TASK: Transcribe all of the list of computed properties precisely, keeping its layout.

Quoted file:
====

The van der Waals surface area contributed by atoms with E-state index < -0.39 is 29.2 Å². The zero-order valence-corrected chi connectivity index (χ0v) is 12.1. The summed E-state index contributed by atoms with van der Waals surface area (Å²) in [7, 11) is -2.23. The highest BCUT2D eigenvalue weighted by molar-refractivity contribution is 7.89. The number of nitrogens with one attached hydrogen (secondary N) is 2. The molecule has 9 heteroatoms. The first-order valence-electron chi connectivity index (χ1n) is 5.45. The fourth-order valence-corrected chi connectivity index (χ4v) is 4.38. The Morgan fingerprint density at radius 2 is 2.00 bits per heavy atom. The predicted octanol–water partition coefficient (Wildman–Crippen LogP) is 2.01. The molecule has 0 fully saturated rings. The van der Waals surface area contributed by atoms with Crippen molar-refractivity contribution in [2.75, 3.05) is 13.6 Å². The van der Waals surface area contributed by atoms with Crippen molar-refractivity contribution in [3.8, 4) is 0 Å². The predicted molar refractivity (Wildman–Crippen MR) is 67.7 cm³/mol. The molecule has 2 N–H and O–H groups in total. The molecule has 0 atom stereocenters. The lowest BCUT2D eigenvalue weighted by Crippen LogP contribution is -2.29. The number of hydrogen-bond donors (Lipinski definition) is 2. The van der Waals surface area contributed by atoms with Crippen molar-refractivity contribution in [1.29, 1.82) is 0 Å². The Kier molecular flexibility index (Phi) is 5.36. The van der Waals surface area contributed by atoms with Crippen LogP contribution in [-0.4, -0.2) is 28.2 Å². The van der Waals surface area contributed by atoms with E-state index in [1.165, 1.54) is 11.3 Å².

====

The van der Waals surface area contributed by atoms with E-state index < -0.39 is 29.2 Å². The zero-order valence-corrected chi connectivity index (χ0v) is 12.1. The summed E-state index contributed by atoms with van der Waals surface area (Å²) in [7, 11) is -2.23. The highest BCUT2D eigenvalue weighted by molar-refractivity contribution is 7.89. The number of nitrogens with one attached hydrogen (secondary N) is 2. The molecule has 9 heteroatoms. The first-order valence-electron chi connectivity index (χ1n) is 5.45. The fourth-order valence-corrected chi connectivity index (χ4v) is 4.38. The Morgan fingerprint density at radius 2 is 2.00 bits per heavy atom. The predicted octanol–water partition coefficient (Wildman–Crippen LogP) is 2.01. The molecule has 0 fully saturated rings. The van der Waals surface area contributed by atoms with Crippen molar-refractivity contribution in [2.75, 3.05) is 13.6 Å². The van der Waals surface area contributed by atoms with Crippen molar-refractivity contribution in [3.8, 4) is 0 Å². The predicted molar refractivity (Wildman–Crippen MR) is 67.7 cm³/mol. The molecule has 2 N–H and O–H groups in total. The molecule has 0 atom stereocenters. The lowest BCUT2D eigenvalue weighted by Crippen LogP contribution is -2.29. The number of hydrogen-bond donors (Lipinski definition) is 2. The van der Waals surface area contributed by atoms with Crippen molar-refractivity contribution in [1.29, 1.82) is 0 Å². The Kier molecular flexibility index (Phi) is 5.36. The van der Waals surface area contributed by atoms with Crippen LogP contribution in [-0.4, -0.2) is 28.2 Å². The van der Waals surface area contributed by atoms with E-state index in [1.165, 1.54) is 11.3 Å².